The group, despite modest dress, literally stopped traffic. Alone, I learned to firmly say "la, shukran" -- no, thank you -- to any invitation or approach, and got to enjoy the country through a woman's eyes. That meant some pavement-staring to avoid confrontations, but also unexpected glimpses into this mesmerizing land where a wealth of cultures with ancient roots abuts illiteracy and subsistence.

Roman heritage

As my seatmate on the train and I shared universal girl-talk about kohl eyeliner and marrying the loves of our lives, this hairdresser from Casablanca reminded me of the spunky women portrayed in the stunning Roman mosaics in Volubilis, a few kilometres north of our train tracks in north-central Morocco.

The nearly 2,000-year-old city ruins, with a triumphal arch and rows of basilica columns topped by storks, loom in magnificent isolation amid a rolling landscape of olive trees. As donkeys laden with harvested greens plod along its dusty roads, little seems to have changed.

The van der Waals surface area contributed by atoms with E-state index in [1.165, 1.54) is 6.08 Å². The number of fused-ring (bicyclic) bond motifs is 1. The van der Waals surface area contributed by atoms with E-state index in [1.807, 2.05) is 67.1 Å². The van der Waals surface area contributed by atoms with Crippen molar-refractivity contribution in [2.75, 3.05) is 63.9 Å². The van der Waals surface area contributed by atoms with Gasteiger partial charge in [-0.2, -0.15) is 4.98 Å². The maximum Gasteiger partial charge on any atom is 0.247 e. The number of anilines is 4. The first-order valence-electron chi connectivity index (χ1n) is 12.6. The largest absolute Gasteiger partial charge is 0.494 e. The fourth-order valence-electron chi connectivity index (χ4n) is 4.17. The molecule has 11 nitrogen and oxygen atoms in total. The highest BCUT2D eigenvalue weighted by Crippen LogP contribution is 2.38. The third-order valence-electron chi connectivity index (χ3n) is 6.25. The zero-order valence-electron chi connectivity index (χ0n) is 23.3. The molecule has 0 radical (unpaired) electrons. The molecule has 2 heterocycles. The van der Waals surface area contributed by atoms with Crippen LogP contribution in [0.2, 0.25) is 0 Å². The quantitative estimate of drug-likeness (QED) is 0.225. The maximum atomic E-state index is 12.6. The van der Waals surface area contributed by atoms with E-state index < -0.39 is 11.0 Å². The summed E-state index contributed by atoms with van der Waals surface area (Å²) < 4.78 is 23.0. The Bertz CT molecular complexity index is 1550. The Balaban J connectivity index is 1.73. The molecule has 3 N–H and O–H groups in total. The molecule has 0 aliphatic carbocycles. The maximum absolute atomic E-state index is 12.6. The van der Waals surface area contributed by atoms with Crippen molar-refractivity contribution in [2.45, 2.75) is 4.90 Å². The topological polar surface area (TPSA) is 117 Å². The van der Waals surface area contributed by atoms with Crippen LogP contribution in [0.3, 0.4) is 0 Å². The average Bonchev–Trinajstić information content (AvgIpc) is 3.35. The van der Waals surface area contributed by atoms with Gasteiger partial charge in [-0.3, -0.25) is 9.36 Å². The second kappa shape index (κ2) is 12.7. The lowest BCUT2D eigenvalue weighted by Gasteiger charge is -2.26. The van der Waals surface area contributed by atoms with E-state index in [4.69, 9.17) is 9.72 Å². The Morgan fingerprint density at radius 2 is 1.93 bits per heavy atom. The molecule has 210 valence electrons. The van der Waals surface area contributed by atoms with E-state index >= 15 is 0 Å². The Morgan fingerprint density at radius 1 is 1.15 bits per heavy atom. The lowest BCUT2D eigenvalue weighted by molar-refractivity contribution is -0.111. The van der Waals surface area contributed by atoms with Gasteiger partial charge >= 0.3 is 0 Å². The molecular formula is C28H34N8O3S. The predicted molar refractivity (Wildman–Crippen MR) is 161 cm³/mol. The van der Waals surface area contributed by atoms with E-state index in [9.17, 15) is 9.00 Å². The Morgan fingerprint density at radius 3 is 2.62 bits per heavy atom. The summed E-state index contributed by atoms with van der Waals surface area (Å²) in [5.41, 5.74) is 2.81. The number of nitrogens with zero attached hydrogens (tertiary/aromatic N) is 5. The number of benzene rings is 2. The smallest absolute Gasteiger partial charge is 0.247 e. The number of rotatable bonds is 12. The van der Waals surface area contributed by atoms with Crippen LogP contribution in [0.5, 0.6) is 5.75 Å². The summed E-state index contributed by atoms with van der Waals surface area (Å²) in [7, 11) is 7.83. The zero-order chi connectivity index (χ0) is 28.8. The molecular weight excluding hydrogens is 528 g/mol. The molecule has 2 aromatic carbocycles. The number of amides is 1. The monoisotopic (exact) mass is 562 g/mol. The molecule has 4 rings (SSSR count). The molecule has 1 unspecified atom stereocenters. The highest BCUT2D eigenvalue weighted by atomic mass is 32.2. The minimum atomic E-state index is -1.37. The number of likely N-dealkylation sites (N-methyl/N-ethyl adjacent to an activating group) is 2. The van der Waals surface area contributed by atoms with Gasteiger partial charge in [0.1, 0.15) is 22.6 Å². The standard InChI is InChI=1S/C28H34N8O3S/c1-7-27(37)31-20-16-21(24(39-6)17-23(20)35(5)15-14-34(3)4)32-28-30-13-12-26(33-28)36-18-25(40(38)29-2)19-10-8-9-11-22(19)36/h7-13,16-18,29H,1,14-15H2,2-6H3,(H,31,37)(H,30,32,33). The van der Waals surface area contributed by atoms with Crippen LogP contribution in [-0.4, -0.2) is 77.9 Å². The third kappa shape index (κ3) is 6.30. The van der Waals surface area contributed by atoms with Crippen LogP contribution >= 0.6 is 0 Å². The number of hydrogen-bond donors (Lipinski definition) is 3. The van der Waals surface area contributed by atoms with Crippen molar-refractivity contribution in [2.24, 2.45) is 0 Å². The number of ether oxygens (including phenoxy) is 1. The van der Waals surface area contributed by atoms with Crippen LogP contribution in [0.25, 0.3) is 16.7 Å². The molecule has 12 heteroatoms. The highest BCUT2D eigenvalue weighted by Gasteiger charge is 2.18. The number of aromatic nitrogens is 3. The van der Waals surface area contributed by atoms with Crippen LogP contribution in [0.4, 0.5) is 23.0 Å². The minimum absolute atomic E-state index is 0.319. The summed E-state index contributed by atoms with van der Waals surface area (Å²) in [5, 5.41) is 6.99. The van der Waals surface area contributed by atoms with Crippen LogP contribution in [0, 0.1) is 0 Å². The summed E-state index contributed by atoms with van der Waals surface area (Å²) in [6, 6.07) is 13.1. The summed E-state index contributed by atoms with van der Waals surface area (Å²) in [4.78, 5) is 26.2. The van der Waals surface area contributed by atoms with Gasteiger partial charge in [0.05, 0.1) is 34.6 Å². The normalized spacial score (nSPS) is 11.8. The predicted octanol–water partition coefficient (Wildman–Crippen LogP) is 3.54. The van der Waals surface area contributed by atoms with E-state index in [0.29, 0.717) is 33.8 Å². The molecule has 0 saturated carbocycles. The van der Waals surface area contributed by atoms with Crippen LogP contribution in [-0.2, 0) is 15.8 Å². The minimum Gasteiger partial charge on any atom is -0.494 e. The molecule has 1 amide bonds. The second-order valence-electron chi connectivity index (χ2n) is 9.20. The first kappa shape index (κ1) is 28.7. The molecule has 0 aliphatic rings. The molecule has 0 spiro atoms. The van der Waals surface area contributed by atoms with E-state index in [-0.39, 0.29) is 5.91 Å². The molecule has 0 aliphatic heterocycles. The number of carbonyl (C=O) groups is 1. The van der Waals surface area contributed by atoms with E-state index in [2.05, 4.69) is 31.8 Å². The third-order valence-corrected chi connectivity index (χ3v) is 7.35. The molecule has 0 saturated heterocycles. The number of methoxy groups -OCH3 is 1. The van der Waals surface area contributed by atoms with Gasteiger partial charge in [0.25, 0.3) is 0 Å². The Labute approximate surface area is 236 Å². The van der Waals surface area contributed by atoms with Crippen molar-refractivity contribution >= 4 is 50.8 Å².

But the colourful floor mosaics of skimpily dressed, frolicking gods and goddesses visualize drastically different mores. A few hours' drive north through the Rif mountains, on a pebbly Mediterranean beach nearly in sight of Spain, I alone wore a bikini among women sporting veils and ankle-length tunics.

Imperial cities

The modesty equation was suddenly reversed when I prudishly put on that same bikini for a separate visit to a hammam -- baths -- in Fez, the eighth-century capital of the first Arab-Islamic dynasty to rule Morocco from the same lush farmland as Volubilis.

A muscular, sweaty masseuse nonchalantly pulled it off, leaving me covered only in olive-based black soap and precariously balanced on a marble slab. As she scrubbed roll after giant roll of dead skin cells off me, I overheard a dozen other preening naked women sharing a friendly laugh at the "dirty American," as one put it.